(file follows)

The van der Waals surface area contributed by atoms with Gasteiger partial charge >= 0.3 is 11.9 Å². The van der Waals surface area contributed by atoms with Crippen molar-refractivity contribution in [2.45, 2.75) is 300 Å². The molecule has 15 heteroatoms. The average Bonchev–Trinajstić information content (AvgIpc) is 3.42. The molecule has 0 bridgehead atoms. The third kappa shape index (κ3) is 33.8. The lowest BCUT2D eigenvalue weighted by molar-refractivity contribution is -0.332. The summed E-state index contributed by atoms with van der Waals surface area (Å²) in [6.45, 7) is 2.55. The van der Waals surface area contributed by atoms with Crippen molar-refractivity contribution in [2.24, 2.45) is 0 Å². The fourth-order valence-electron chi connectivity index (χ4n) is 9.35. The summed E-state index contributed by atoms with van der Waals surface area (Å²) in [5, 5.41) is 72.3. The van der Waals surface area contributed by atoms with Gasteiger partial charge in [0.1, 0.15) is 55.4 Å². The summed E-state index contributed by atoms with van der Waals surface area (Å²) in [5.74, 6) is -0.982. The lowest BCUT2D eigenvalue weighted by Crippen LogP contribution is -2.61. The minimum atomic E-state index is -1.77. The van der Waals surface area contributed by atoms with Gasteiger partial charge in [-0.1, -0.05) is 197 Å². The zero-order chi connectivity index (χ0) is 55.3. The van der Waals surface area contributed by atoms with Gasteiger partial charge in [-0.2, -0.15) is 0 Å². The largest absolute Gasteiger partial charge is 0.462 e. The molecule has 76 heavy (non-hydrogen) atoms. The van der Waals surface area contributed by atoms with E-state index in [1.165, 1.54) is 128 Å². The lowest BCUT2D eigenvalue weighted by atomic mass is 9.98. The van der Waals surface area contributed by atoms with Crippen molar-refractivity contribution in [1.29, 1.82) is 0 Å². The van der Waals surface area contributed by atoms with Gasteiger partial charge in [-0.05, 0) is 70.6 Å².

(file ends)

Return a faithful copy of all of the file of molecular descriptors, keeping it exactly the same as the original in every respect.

The van der Waals surface area contributed by atoms with Gasteiger partial charge >= 0.3 is 11.9 Å². The van der Waals surface area contributed by atoms with Crippen molar-refractivity contribution in [2.45, 2.75) is 300 Å². The molecule has 15 heteroatoms. The average Bonchev–Trinajstić information content (AvgIpc) is 3.42. The molecule has 0 bridgehead atoms. The third kappa shape index (κ3) is 33.8. The lowest BCUT2D eigenvalue weighted by molar-refractivity contribution is -0.332. The summed E-state index contributed by atoms with van der Waals surface area (Å²) in [6.45, 7) is 2.55. The van der Waals surface area contributed by atoms with Crippen molar-refractivity contribution in [2.24, 2.45) is 0 Å². The fourth-order valence-electron chi connectivity index (χ4n) is 9.35. The summed E-state index contributed by atoms with van der Waals surface area (Å²) in [5, 5.41) is 72.3. The van der Waals surface area contributed by atoms with Gasteiger partial charge in [0.1, 0.15) is 55.4 Å². The summed E-state index contributed by atoms with van der Waals surface area (Å²) in [5.74, 6) is -0.982. The lowest BCUT2D eigenvalue weighted by Crippen LogP contribution is -2.61. The minimum atomic E-state index is -1.77. The van der Waals surface area contributed by atoms with Gasteiger partial charge in [-0.1, -0.05) is 197 Å². The zero-order chi connectivity index (χ0) is 55.3. The van der Waals surface area contributed by atoms with Gasteiger partial charge in [-0.2, -0.15) is 0 Å². The largest absolute Gasteiger partial charge is 0.462 e. The molecule has 76 heavy (non-hydrogen) atoms. The van der Waals surface area contributed by atoms with E-state index in [1.165, 1.54) is 128 Å². The lowest BCUT2D eigenvalue weighted by atomic mass is 9.98. The van der Waals surface area contributed by atoms with Crippen molar-refractivity contribution in [1.29, 1.82) is 0 Å². The van der Waals surface area contributed by atoms with Gasteiger partial charge in [-0.05, 0) is 70.6 Å².